Quilting: How and Why

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Laurie Schwarm sits with one of her homemade quilts. Laurie enjoys hand sewing her quilts and explains how to piece a quilt.

My romance with quilts began when I was given a piece of an old “crazy quilt” several years ago. Crazy quilts are made from odd-shaped pieces of fabric haphazardly joined together with fine embroidery.

Inspired by my gift, I began to make pillow covers that looked like the section of coverlet I had received. Then, as my interest grew, I learned about and began to appreciate and collect many types and patterns of quilts.

The top of a patchwork quilt is easy to design and make. Just pick a pattern, trace the shape onto scraps of material (if you don’t have any scraps of your own, ask and folks will gladly give you theirs), cut out the pieces, and sew them together whenever and wherever you can. “Piecing,” as this part of the job is called, is an especially fine pastime as the miles roll by on a long journey.

One excellent large paperback book, 101 Patchwork Patterns, is all you need to get you started in quilt design. The guide is by Ruby McKim and it does, indeed, contain 101 different designs with templates to trace and lots of fun stories about how patterns like “Crazy Anne” or “Road to California” got their names.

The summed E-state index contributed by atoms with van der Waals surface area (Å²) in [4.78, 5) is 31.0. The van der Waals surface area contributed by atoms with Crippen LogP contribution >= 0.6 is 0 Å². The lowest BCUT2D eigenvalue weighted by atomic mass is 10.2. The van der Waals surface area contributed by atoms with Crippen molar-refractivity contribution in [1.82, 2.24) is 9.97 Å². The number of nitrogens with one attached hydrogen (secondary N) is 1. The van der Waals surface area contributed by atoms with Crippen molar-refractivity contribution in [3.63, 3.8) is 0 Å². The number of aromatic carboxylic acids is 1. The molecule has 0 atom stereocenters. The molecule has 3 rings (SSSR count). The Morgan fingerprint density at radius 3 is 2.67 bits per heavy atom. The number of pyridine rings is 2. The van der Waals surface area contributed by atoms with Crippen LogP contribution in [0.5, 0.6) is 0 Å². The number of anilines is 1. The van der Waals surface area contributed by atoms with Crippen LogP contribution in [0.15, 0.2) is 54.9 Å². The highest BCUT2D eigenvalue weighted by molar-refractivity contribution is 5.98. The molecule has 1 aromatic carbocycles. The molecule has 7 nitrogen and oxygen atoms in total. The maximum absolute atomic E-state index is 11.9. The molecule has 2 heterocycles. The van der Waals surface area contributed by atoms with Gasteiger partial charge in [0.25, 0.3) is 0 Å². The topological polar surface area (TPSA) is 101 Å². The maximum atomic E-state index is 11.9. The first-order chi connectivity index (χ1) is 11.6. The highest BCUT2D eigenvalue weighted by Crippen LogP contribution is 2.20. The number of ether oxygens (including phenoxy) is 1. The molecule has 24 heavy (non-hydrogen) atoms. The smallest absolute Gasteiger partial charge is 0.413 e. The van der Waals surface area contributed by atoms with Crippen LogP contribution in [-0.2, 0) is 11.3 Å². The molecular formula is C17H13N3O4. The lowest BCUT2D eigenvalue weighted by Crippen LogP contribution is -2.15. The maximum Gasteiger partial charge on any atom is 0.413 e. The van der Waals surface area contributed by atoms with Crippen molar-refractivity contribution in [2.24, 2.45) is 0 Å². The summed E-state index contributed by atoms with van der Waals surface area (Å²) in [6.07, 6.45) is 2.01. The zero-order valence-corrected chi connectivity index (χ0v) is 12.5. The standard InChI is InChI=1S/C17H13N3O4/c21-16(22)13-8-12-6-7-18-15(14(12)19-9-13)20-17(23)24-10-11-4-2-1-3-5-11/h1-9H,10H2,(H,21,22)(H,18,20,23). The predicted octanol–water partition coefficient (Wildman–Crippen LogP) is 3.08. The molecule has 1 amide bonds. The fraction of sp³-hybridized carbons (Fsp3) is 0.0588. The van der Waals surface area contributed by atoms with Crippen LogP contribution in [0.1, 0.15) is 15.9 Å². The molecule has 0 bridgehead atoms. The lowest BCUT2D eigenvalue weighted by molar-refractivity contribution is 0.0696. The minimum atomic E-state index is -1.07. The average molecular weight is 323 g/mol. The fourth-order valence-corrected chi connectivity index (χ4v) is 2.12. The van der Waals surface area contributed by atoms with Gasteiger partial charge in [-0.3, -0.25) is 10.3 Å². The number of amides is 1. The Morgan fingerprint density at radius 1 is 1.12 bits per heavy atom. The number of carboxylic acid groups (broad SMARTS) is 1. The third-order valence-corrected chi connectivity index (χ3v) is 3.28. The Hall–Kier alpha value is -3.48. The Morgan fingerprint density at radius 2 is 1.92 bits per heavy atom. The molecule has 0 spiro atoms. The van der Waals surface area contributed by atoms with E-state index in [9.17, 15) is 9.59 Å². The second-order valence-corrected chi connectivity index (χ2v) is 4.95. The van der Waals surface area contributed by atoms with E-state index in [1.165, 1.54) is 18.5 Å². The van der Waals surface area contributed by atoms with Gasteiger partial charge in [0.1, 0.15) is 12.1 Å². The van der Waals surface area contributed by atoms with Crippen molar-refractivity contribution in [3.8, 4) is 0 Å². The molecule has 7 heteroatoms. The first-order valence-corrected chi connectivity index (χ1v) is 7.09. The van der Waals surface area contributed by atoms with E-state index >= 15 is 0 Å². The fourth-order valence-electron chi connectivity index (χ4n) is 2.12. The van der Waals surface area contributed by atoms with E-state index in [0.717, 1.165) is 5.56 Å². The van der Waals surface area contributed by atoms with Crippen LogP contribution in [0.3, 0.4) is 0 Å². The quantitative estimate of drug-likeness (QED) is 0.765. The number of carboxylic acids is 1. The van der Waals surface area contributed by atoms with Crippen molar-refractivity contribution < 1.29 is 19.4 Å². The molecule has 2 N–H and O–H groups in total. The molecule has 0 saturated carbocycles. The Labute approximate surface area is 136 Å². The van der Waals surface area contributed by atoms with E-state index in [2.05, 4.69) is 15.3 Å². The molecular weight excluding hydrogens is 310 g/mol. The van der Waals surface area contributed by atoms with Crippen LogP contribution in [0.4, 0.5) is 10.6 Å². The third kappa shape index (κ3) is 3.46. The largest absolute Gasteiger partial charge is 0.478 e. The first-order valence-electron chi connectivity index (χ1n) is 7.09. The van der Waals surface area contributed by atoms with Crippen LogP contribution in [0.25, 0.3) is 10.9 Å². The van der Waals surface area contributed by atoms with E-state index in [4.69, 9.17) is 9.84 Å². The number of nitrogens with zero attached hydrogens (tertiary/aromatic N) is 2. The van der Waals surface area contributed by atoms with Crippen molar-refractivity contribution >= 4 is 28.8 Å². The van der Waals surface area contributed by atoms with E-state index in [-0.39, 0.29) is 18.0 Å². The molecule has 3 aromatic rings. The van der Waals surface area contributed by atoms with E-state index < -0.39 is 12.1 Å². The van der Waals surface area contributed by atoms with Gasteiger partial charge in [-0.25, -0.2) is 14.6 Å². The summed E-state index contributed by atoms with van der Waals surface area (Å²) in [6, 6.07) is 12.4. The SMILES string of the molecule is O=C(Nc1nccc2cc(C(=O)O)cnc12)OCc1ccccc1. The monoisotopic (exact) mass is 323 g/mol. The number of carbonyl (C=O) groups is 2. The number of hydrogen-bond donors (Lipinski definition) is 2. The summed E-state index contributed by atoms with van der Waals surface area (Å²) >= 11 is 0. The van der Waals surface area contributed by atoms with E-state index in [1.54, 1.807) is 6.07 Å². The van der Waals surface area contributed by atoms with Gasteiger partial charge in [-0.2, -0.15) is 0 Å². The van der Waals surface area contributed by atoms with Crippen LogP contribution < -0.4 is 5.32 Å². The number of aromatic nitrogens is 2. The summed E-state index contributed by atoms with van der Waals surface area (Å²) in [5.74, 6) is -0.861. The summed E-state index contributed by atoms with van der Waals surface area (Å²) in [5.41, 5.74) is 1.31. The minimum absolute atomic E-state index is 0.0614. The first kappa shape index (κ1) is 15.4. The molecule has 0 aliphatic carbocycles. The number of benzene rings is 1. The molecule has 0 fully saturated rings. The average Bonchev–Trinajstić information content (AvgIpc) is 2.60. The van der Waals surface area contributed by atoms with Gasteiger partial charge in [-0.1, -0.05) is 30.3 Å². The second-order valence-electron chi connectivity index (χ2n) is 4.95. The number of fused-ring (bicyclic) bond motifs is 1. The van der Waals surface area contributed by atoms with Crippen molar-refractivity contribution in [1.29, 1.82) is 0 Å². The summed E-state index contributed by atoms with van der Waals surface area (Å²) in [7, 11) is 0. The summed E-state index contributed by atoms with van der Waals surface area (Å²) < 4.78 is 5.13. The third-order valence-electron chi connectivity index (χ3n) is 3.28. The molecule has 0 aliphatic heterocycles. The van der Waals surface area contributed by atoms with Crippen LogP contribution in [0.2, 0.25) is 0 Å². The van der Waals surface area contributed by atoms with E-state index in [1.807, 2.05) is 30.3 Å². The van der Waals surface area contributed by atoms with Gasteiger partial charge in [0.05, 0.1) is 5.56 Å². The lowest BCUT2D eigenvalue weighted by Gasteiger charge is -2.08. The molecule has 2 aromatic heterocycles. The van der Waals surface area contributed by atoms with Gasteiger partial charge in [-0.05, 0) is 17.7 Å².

Of course, you really don’t even need that book. You can do as I did for my first quilt and just invent your own design! I simply cut out a lot of triangles all the same size and began sewing them together and arranging them as I went along into a pattern of light and dark concentric squares. (Many of the rare and artistic quilts that museums collect today were made in just this way.)

Once your top is all pieced together, you must join it to a lining (cotton is best) and a backing which can be anything from an old sheet to nice new calico sewn to the right size. This joining can be done by either the relatively easy process of “tying” or with fine stitches. The stitches take longer, of course, especially when done by hand but that’s the method I prefer to use.

People ask me why I use such a laborious process on my coverlets. They say, “You could have done it in one-fourth the time if you’d used a machine.”

Well, they don’t understand. I really believe in the integrity of handmade goods and, as I personally watch my squares grow into a large and beautiful whole, I know each piece and love it and feel a part of it. This just isn’t possible when a machine does all the work.

So make yourself a quilt. Make a friend a quilt. But give yourself a lot of time for this homecraft. It really is worth it.